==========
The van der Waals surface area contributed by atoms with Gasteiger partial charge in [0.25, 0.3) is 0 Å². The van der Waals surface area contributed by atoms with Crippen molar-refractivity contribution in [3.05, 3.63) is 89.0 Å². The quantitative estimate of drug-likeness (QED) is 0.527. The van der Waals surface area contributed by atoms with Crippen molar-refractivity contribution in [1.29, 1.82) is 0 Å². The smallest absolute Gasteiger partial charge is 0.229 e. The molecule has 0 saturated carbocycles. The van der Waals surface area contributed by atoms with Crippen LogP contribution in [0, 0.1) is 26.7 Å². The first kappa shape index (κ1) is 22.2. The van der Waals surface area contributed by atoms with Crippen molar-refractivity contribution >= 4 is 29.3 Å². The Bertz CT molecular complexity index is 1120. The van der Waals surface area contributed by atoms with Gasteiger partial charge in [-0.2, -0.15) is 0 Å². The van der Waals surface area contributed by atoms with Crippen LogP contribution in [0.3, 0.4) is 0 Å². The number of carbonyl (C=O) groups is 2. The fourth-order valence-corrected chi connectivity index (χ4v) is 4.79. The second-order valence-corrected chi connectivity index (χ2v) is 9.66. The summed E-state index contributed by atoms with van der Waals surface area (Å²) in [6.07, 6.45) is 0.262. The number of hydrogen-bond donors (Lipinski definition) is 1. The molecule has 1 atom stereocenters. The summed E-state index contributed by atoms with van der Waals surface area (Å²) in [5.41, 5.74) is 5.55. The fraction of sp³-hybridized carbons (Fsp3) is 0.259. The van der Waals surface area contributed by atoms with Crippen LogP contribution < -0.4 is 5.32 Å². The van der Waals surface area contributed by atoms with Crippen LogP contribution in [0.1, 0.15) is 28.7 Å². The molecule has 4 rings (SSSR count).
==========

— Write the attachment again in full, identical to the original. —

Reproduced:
The van der Waals surface area contributed by atoms with Gasteiger partial charge in [0.25, 0.3) is 0 Å². The van der Waals surface area contributed by atoms with Crippen molar-refractivity contribution in [3.05, 3.63) is 89.0 Å². The quantitative estimate of drug-likeness (QED) is 0.527. The van der Waals surface area contributed by atoms with Crippen molar-refractivity contribution in [1.29, 1.82) is 0 Å². The smallest absolute Gasteiger partial charge is 0.229 e. The molecule has 0 saturated carbocycles. The van der Waals surface area contributed by atoms with Crippen LogP contribution in [0, 0.1) is 26.7 Å². The first kappa shape index (κ1) is 22.2. The van der Waals surface area contributed by atoms with Crippen molar-refractivity contribution >= 4 is 29.3 Å². The Bertz CT molecular complexity index is 1120. The van der Waals surface area contributed by atoms with Gasteiger partial charge in [-0.2, -0.15) is 0 Å². The van der Waals surface area contributed by atoms with Crippen LogP contribution in [0.3, 0.4) is 0 Å². The number of carbonyl (C=O) groups is 2. The fourth-order valence-corrected chi connectivity index (χ4v) is 4.79. The second-order valence-corrected chi connectivity index (χ2v) is 9.66. The summed E-state index contributed by atoms with van der Waals surface area (Å²) in [6.07, 6.45) is 0.262. The number of hydrogen-bond donors (Lipinski definition) is 1. The molecule has 1 atom stereocenters. The summed E-state index contributed by atoms with van der Waals surface area (Å²) in [5.41, 5.74) is 5.55. The fraction of sp³-hybridized carbons (Fsp3) is 0.259. The van der Waals surface area contributed by atoms with Crippen LogP contribution < -0.4 is 5.32 Å². The van der Waals surface area contributed by atoms with Crippen LogP contribution in [0.1, 0.15) is 28.7 Å². The molecule has 4 rings (SSSR count).